Companies “A,” “B,” “D,” “G” and “H” moved to Nashville, Tenn., August 20-22, and building bridges on the Louisville & Nashville Railroad till September 16. March in advance of the Army to Louisville, KY., September 16-26. Pursuit of Bragg into Kentucky October 1-22. Battle of Perryville October 8 (Cos. “A,” “C” and “H). March to Nashville, Tenn., October 22-November 7, and tg Mill, Creek, near Nashville, November 22. Duty there till December 31. Battle Of Stone River December 31, 1862, and January 1-3, 1863. Lavergne January I, 1863. Repulse of Forest’s attack. Duty at Lavergne, Murfreesboro, etc., till June 29 building bridges, magazines, repairing railroad and other engineering work. Repairing line of the Nashville & Chattanooga Railroad from Murfreesboro to Bridgeport, Ala., till September of 1863. The regiment was on engineering duty in the vicinity of Chattanooga through the winter of 1863-64.

Esquire was  a Sergeant, possibly Orderly Sergeant for the company, and discharged for disability (possibly asthma) on February 9, 1864, at Chattanooga, Tennessee.  

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After his discharge Phillips remained for some time in Nashville, Tennessee working for the federal government, but soon returned to Grand Rapids and from 1865 to 1866 he was working as a carpenter for Wheeler, Borden & Co., in a sash, door and blind factory, and living at 104 Fourth Street on the west side of the Grand River. (The company was co-owned by Baker Borden.) 

In 1867 to 1868 he was a mechanic for Wheeler, Borden & Co., and living on Broadway between Fourth and Fifth Streets on the west side. Sometime around 1869 he bought 56 acres in Walker Township and engaged in fruit growing. In 1870 Esquire was working as a carpenter and living with his wife and three children (and Mary’s younger brother) in Grand Rapids’ 4th Ward. (Next door lived another carpenter who worked for Borden  and who had also served in Company B, 3rd Michigan and with Borden in the First E & M, John Lindsey and his family.) By 1880 Chase was working as a farmer and living with his wife and children in Walker, Kent County. 

Chase apparently took his fruit trees seriously. In fact,  according one story,  it was said that not only had “He furnished much of the Michigan fruit display displayed at the Pan-American exposition,” in 1898, but “at the time of his death had placed fruit for exhibition at St. Louis [“Louisiana Purchase”] in cold storage.”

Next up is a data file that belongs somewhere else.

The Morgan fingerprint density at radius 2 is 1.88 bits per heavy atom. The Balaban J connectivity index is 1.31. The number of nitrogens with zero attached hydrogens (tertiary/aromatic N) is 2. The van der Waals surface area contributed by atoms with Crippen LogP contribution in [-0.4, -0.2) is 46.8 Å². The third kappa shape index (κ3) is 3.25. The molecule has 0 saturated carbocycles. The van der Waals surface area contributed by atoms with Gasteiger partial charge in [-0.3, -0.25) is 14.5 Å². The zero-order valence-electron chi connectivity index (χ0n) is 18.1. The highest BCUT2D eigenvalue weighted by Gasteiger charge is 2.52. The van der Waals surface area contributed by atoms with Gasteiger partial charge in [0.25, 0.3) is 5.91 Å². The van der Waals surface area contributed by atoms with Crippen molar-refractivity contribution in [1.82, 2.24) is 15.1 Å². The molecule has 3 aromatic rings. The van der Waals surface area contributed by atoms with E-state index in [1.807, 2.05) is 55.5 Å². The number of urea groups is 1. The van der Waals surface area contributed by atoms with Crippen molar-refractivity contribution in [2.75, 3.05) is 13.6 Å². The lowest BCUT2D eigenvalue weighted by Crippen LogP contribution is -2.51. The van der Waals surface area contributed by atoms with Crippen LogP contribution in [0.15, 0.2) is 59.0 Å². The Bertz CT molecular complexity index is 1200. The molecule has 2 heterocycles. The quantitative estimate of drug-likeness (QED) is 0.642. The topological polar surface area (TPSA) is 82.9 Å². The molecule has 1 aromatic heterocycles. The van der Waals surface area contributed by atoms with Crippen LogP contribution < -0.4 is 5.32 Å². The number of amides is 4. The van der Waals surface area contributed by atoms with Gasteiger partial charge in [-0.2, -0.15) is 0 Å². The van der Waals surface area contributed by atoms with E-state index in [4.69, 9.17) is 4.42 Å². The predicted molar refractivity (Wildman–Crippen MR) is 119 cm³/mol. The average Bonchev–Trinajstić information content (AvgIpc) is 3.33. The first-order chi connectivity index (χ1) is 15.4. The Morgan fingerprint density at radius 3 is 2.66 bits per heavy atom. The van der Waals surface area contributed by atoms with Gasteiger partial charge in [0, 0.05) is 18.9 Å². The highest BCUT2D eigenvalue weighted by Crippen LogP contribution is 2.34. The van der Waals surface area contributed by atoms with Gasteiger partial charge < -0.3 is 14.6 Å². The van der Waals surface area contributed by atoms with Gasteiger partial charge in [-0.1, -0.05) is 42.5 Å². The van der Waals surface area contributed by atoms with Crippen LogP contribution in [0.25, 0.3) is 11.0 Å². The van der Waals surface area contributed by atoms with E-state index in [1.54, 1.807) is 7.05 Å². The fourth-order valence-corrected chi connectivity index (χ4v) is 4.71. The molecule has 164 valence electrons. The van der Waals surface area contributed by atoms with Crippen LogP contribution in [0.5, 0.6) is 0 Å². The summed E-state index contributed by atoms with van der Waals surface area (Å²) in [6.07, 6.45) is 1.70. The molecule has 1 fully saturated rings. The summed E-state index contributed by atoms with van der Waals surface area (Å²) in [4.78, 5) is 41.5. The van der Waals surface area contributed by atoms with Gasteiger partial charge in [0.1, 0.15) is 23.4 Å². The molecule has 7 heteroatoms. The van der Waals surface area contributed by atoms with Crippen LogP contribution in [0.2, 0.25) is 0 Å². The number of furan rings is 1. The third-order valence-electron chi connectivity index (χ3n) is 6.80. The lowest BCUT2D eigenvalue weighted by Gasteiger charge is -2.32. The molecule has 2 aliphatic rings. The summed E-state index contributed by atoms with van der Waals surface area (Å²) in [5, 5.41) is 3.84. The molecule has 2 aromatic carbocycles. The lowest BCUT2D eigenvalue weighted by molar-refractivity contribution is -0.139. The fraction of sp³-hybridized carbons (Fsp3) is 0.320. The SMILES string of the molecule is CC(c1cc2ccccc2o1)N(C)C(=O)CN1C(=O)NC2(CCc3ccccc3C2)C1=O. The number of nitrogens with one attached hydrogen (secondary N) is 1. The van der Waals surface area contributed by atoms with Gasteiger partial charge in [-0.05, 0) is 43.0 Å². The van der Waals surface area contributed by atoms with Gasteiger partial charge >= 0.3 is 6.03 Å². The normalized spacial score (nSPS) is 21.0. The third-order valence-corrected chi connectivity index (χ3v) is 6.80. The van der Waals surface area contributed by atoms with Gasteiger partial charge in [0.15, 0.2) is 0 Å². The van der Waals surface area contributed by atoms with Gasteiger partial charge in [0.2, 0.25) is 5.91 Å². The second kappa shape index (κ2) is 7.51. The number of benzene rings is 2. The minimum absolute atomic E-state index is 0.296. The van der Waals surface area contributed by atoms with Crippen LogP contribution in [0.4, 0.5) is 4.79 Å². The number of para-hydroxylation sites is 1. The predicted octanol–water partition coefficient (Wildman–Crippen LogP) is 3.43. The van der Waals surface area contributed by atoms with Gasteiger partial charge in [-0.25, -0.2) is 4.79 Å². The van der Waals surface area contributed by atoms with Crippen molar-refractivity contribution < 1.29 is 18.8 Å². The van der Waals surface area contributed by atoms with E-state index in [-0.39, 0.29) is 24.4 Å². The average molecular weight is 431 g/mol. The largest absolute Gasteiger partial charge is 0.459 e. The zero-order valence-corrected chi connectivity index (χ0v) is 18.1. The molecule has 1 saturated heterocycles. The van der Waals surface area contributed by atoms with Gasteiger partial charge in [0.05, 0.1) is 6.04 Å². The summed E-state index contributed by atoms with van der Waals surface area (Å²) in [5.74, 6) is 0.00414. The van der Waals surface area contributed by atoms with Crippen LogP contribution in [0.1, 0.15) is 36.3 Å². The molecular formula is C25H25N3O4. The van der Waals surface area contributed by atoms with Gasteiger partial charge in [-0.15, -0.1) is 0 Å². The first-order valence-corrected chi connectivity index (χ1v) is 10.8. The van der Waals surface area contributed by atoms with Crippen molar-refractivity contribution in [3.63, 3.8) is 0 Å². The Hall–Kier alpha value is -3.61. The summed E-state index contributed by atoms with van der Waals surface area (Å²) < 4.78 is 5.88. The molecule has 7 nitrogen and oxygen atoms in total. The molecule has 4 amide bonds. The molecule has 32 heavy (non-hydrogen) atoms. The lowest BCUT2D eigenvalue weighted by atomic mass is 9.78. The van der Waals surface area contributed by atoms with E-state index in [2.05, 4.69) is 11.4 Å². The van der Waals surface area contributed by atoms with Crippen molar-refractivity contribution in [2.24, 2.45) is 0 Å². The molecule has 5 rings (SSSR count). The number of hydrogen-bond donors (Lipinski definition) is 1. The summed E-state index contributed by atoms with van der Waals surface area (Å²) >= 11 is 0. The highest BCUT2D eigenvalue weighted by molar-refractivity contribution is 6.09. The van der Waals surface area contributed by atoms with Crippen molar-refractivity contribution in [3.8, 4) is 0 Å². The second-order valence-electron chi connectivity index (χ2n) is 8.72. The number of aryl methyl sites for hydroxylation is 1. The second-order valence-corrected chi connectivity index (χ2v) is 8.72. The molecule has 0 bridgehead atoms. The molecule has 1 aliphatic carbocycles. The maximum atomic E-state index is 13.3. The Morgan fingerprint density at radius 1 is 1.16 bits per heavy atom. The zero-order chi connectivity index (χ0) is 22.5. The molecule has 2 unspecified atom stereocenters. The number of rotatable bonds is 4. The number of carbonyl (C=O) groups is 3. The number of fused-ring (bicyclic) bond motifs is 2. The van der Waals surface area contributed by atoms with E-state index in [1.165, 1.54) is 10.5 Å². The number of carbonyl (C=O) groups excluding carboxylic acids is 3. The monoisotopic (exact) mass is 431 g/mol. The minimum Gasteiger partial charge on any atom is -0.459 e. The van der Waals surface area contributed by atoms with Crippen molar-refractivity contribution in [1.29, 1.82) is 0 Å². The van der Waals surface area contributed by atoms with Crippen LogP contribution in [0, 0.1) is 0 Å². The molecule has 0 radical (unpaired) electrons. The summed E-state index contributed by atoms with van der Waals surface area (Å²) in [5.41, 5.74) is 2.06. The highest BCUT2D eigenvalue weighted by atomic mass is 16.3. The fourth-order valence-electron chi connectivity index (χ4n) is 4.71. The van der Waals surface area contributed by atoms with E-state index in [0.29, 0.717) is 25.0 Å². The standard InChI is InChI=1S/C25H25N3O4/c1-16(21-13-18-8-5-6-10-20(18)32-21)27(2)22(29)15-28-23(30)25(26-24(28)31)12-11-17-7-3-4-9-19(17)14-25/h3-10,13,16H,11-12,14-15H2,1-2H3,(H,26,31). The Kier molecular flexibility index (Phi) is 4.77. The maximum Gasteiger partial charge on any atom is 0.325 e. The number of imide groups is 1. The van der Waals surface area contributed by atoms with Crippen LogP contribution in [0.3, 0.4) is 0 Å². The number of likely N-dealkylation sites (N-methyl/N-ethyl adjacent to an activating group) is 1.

He was also actively involved with the Grand River Valley Horticultural Society, serving as treasurer for some 15 years, and also active in local educational affairs, serving as “moderator” of school district no. 7, on West Bridge Street. Chase was Justice of the Peace for four years and  also a vice-president of the Durfee Embalming fluid company on the west side. He became  a member of the Old 3rd Michigan Infantry Association in 1885, was a member as well of the Grand Army of the Republic Champlin post no. 29 in Grand Rapids and also a Freemason, a Granger, a member of the Old Settlers Society.  In 1889 he applied for and received a pension (no. 834034).

In 1890 Chase was living at 183 Stocking in Walker where he was suffering from inflammation of the lungs, and, according to Bowen, “His residence [in Walker]  is on a commanding site at the west end of the city, and for this ‘West Side’ he has done more than anyone else, in spite of strenuous antagonism toward its improvement -- such as securing the extension of street sewers and the extension of grading, etc., and the consequent enhancement of the value of the property.”  

By 1900 he and Mary were living in Grand Rapids’ 7th Ward. 

He died at his home in Grand Rapids, 690 Fourth Street (west side),  at 2:15 p.m. on Sunday January 3, 1904, and the funeral was held at Durfee’s chapel. He was buried in Fulton cemetery: section 5 lot 7. 

In February of 1904 his widow applied for and received a pension (no. 592460).